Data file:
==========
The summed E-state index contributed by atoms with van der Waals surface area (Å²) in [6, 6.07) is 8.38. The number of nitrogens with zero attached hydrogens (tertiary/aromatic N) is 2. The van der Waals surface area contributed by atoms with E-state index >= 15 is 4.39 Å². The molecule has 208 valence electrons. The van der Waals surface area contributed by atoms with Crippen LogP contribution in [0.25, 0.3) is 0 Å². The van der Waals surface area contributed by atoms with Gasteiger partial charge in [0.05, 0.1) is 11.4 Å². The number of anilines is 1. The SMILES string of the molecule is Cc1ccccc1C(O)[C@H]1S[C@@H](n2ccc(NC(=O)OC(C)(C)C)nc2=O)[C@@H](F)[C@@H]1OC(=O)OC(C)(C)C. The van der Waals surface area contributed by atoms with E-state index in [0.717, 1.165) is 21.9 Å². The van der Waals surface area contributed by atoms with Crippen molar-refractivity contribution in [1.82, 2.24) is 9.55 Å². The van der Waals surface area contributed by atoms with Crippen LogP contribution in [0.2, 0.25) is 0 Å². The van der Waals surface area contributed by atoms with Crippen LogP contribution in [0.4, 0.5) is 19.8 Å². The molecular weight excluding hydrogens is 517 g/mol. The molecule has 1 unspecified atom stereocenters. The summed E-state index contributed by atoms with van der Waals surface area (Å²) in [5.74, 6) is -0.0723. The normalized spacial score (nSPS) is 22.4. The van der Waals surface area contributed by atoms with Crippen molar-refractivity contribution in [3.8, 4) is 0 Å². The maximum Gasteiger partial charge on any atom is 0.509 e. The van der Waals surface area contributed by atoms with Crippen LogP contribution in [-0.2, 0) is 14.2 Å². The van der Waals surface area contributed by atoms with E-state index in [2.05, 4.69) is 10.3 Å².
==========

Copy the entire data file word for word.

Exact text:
The summed E-state index contributed by atoms with van der Waals surface area (Å²) in [6, 6.07) is 8.38. The number of nitrogens with zero attached hydrogens (tertiary/aromatic N) is 2. The van der Waals surface area contributed by atoms with E-state index >= 15 is 4.39 Å². The molecule has 208 valence electrons. The van der Waals surface area contributed by atoms with Crippen LogP contribution in [0.25, 0.3) is 0 Å². The van der Waals surface area contributed by atoms with Gasteiger partial charge in [0.05, 0.1) is 11.4 Å². The number of anilines is 1. The SMILES string of the molecule is Cc1ccccc1C(O)[C@H]1S[C@@H](n2ccc(NC(=O)OC(C)(C)C)nc2=O)[C@@H](F)[C@@H]1OC(=O)OC(C)(C)C. The van der Waals surface area contributed by atoms with E-state index in [0.717, 1.165) is 21.9 Å². The van der Waals surface area contributed by atoms with Crippen molar-refractivity contribution in [1.82, 2.24) is 9.55 Å². The van der Waals surface area contributed by atoms with Crippen LogP contribution in [0.2, 0.25) is 0 Å². The van der Waals surface area contributed by atoms with Crippen LogP contribution in [0.4, 0.5) is 19.8 Å². The molecular weight excluding hydrogens is 517 g/mol. The molecule has 1 unspecified atom stereocenters. The summed E-state index contributed by atoms with van der Waals surface area (Å²) in [5.74, 6) is -0.0723. The normalized spacial score (nSPS) is 22.4. The van der Waals surface area contributed by atoms with Crippen molar-refractivity contribution in [3.8, 4) is 0 Å². The maximum Gasteiger partial charge on any atom is 0.509 e. The van der Waals surface area contributed by atoms with Crippen LogP contribution in [-0.2, 0) is 14.2 Å². The van der Waals surface area contributed by atoms with E-state index in [2.05, 4.69) is 10.3 Å².